What's the relation, from the branding point of view, between the French publishing house Hachette and Disney? This is what I was asking myself when I received a letter from Hachette last week. It was a long letter, informing me about an upcoming arrival of some Disney books for my kids. To me, the letter was a clear example of marketing gone seriously wrong. But let me give you some background first. Here is a story about how one brand's sloppy marketing can affect another funky brand's image, in this case, Disney.
Last week, I fell prey to quite unpleasant “marketing practices” when someone called to offer Disney books for my kids. The woman on the phone spoke French. She said I was about to receive two books for free, and then another two, albeit not exactly free of charge. Well, I could hold on to them for 10 days, but if I chose not to pay for them, I'd need to return them to the sender. Which would, of course, involve wasting my at the post office and wasting my money sending the unnecessary stuff back to France.
No, thank you. That was my clear and short response. Well, I actually added something about the fact that we didn't actually read to our kids in French.
However, the story was only beginning to unravel. A couple of days after the phone call, I received a letter from Hachette Collections. Hachette was informing me about Disney books on their way – two books free of charge, and the other two to be returned if I chose not to pay for them. I was slightly annoyed by this persistence but decided to ignore the letter. “When the stuff arrives, I'll figure out what to do”, I thought. The point was, I didn't need any of these books and wasn't going to pay for them, full stop.
I talked about Hachette and Disney books with a friend, and he told me an alarming story about a marketing attack he had had to go through once. He was also approached in a similar manner on the phone, and the “free” books kept arriving to his address during several months. Like myself, he didn't need these books, and never paid for them. Neither did the poor guy actually notice that he had to return them to the sender to avoid any payments. The story ended in a very unpleasant way when a seriously looking justice official materialized in front of my friend's door, with a bill in the amount of almost 200 Euros, and a threat of a court order in case of failure to pay immediately.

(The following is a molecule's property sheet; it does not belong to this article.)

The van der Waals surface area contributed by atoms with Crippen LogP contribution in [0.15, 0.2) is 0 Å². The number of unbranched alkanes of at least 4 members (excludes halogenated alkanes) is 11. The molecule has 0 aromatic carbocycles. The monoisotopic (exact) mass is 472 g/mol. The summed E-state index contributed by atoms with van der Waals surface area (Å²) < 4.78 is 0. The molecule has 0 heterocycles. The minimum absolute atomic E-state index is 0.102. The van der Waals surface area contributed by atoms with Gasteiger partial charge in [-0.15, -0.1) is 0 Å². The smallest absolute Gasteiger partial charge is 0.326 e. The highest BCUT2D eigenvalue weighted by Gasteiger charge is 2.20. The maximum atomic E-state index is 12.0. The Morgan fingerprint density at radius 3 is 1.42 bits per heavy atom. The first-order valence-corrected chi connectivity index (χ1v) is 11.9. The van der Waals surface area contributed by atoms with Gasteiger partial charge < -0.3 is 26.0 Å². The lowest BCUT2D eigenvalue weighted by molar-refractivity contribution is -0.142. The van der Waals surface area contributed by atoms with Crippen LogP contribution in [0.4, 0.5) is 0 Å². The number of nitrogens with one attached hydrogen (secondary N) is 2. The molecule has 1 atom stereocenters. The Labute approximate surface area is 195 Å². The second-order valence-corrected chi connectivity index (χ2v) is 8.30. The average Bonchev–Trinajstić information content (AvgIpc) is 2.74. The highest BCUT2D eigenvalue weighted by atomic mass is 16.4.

Seriously worried that this could be my destiny as well, I sent a registered letter to Hachette asking not to send me any “free” stuff and to delete my contact information from their files once and for all. I decided not to rely on their free 800 number which would allow me only to leave a message (how reliable!). I very much hope they got the point and won't bother me again.
The question is, does Disney, whose happy characters Winnie the Pooh and Bambi would have ended up in my mail box, have any idea how Hachette is promoting its books? Will every annoyed customer actually remember that it was Hachette's clumsy efforts to sell the books, or will the name of Disney be associated with any such unpleasant experience? My poor friend who ended up paying 200 Euros is actually angry with Disney, although I am pretty sure it was a similar publishing house, and not Disney itself, responsible for that marketing attack.
I like marketing. When I say this to people who are not at all familiar with the field, they often give me a puzzled look. Sometimes it is accompanied with a negative comment about annoying promotional vouchers or coupons that clog up their mail boxes. I then hastily proceed to explain what kind of marketing I like. The kind that serves the purpose of helping provide relevant information to relevant consumers. The kind that does not bombard them with unnecessary and annoyingly intrusive information stuffing up email accounts and postboxes. The kind that is a great outlet for creativity, fun and information sharing between marketers and consumers. I guess this is what one could call responsible marketing. With a lot of goodwill surrounding its brand, Disney should keep a closer eye on its licensing agreements to avoid annoying its fans. Responsible marketing is the only way to stay in the game.